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Calcium, Ionized, Serum / Plasma
|Test Update Information||Effective March 10, 2008, the volume of blood required for ionized calcium testing in venous blood will increase from approximately 100 microliters to 600 microliters. This will require that an additional full bullet tube sample be drawn on pediatric patients in whom other tests are being ordered in addition to ionized calcium.|
|Utilization Guidelines||Ionized calcium should be measured in situations where total calcium measurements may not accurately reflect the level of physiologically active free (ionized) calcium. Because equations proposed for estimating free calcium levels from measurements of total albumin and calcium are poor surrogates for true ionized calcium (1-4), direct measurements of ionized calcium should be obtained when free calcium levels are needed. Measurements of ionized calcium may be particularly useful in patients with: altered albumin concentration, acid-base disturbances, multiple myeloma, chronic kidney disease, organ transplants, borderline hypercalcemia, suspected hyperparathyroidism and normal or slightly elevated total calcium values, or symptoms of hypocalcemia despite a normal total calcium.
Note, however, that measurement of ionized calcium is significantly more labor intensive for laboratory staff than measurement of Total Calcium. In stable patients with the above abnormailities it may not be necessary to monitor the patient with repeated ionized calcium levels. In many situations determining both the ionized calcium and Total Calcium on the same sample allows the values to be compared and the patient can then be monitored with the Total Calcium alone.
|Performed by||Parnassus & Mt. Zion Chemistry|
|In House Availability||Test available 24 hours per day 7 days per week|
|Method||ISE - Nova 8 CRT (Parnassus), Gem Premier 3500 (Mount Zion)|
|Collection Instructions||Fill collection container completely. Deliver immediately to lab. Not acceptable as an "add-on" if tube has already been processed for other routine tests|
|Container type||Gold top or Light Green top|
|Amount to Collect||2 mL blood Click here for Microdetermination info|
|Sample type||Serum or plasma|
|Preferred volume||1 mL serum or plasma|
|Min. Volume||0.3 mL serum or plasma Click here for Microdetermination info|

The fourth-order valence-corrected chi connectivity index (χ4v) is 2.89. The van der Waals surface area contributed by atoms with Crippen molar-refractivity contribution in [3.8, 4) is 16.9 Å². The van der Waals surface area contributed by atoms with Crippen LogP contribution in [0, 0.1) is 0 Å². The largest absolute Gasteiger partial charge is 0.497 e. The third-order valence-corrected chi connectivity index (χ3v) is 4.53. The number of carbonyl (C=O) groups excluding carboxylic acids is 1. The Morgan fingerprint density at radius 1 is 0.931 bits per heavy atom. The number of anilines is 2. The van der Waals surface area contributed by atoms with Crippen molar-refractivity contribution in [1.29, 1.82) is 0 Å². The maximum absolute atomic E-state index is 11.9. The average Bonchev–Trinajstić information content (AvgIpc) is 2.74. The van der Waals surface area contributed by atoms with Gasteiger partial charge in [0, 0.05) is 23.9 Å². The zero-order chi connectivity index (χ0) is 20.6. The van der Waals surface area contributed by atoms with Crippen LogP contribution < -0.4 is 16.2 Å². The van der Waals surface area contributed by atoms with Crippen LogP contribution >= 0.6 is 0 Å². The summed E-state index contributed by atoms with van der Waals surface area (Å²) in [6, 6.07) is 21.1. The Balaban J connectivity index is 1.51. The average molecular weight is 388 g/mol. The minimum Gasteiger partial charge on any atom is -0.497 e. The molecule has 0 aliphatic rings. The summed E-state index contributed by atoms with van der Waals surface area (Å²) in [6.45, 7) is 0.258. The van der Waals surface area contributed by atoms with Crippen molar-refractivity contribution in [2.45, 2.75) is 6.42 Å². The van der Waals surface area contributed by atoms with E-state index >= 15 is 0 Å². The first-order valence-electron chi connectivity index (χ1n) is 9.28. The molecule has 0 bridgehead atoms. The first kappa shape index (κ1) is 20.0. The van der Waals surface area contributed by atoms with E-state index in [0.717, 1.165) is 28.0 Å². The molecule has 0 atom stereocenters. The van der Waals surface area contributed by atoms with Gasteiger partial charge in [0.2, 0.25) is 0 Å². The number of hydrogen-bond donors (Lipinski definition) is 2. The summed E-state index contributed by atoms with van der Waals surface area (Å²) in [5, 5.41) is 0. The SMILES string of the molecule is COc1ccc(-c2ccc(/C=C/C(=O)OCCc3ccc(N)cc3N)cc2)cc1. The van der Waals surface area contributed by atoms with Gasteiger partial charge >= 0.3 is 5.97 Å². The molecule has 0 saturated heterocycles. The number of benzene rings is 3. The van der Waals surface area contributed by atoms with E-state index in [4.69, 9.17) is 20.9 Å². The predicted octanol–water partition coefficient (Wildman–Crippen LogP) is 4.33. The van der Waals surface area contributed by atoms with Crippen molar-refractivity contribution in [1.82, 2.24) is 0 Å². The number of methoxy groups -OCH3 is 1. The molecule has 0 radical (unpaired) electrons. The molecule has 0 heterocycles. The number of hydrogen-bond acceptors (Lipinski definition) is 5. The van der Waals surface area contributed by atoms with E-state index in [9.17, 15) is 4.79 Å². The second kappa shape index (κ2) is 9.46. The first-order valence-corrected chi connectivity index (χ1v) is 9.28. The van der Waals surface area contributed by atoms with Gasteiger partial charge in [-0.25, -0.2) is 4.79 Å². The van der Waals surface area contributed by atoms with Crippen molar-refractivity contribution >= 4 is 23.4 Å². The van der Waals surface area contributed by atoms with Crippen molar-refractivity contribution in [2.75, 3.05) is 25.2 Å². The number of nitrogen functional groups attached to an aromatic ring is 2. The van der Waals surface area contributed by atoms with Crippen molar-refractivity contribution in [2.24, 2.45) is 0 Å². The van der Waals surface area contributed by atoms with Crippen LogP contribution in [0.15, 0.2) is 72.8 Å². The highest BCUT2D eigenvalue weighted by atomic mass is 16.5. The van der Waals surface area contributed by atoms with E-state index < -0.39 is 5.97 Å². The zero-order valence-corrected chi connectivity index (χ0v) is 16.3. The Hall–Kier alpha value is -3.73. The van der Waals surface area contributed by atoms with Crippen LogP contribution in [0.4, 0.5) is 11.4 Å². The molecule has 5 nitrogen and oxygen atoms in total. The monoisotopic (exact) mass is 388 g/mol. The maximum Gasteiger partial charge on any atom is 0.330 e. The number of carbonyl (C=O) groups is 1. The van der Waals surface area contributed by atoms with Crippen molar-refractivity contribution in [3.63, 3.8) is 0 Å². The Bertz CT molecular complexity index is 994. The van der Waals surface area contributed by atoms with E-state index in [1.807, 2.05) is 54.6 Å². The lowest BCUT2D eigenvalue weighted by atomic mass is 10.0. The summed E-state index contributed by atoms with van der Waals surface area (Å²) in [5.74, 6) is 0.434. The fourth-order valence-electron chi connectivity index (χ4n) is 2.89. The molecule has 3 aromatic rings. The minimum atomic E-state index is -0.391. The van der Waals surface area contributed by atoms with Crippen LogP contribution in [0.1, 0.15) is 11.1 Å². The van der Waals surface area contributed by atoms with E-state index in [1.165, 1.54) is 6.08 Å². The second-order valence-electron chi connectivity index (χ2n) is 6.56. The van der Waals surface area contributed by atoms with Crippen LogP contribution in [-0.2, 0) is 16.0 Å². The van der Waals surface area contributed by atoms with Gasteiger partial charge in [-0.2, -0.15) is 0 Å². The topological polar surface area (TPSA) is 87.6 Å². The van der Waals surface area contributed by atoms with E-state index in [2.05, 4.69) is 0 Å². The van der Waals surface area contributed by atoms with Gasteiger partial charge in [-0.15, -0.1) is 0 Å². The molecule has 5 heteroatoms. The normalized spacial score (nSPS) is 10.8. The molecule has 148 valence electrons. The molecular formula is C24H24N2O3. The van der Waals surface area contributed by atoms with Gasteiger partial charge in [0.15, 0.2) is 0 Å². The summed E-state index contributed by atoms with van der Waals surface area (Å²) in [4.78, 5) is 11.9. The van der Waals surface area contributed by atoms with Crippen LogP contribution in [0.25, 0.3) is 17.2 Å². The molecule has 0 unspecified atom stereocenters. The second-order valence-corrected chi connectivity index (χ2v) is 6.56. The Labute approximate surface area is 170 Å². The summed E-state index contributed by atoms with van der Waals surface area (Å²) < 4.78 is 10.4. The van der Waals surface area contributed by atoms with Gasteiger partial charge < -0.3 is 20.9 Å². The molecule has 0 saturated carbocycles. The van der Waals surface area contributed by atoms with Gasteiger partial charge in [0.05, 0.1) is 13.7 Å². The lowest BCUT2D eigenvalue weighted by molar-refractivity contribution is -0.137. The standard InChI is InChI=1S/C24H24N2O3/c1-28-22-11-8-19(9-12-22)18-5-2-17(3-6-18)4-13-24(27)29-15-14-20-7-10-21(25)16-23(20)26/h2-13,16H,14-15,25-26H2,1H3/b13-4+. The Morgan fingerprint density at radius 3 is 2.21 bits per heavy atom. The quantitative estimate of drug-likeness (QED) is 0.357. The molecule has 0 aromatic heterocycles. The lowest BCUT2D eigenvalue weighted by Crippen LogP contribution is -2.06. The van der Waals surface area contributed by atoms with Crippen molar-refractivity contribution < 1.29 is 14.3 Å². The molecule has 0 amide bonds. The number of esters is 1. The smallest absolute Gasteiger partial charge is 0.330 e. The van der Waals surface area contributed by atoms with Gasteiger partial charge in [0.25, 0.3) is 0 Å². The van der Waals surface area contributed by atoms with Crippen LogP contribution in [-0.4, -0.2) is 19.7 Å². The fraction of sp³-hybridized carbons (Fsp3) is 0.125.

|UCSF Rejection Criteria||Delivered to lab > 30 min after collection|
|Processing notes||Do not centrifuge or open tube. Deliver immediately to Chemistry. Not acceptable as an "add-on" if tube has already been processed for other routine tests|
|Critical value||< 0.80 mmol/L or > 1.55 mmol/L
Note: Panic values from Post-filter samples are not phoned.
|Synonyms||iCa; Free calcium; Calcium, ionized; calcium, free; Ca; Ca++|
|Turn around times||STAT 1 hour, Routine 3 hours|
|Additional information||Source of adult reference range: 100 UCSF blood donors (revalidated on 50 donors in March 2009).
Sources of pediatric reference ranges:
1. Snell J, Greeley C, Colaco A, et al. Pediatric reference ranges for arterial pH, whole blood electrolytes and glucose. Clin Chem 1993:39;1173 (Abstract) as referenced in "Pediatric Reference Intervals" AACC Press, 6th ed. 2007
2. J Pediatrics 114:952-956, 1989
3. European J of Pediatrics 150:464-167, 1991
NOTE – the results for serum or plasma ionized calcium are adjusted (normalized) to a standard pH of 7.40. To obtain ionized calcium results that are not adjusted to a standard pH of 7.40, order whole blood ionized calcium (e.g., in patients with possible acid-base disturbances including those with symptoms of hypocalcemia suspected to be secondary to respiratory alkalosis).
1. Ladenson JH, et al. Failure of total calcium corrected for protein, albumin, and pH to correctly assess free calcium status. J Clin Endocrinol Metab 46:986-993, 1978
2. Gauci C, et al. Pitfalls of Measuring Total Blood Calcium in Patients with CKD. J Am Soc Nephrol 19: 1592–1598, 2008
3. Bjorkman MP, et al. Calculated serum calcium is an insufficient surrogate for measured ionized calcium. Archives of Gerontology and Geriatrics, 2009
4. Thode, J. et al. Comparison of serum total calcium, albumin-corrected total calcium, and ionized calcium in 1213 patients with suspected calcium disorders. Scand. J. Clin. Lab. Invest. 49, 217–223, 1989
|Last Updated||10/15/2014 12:11:09 PM|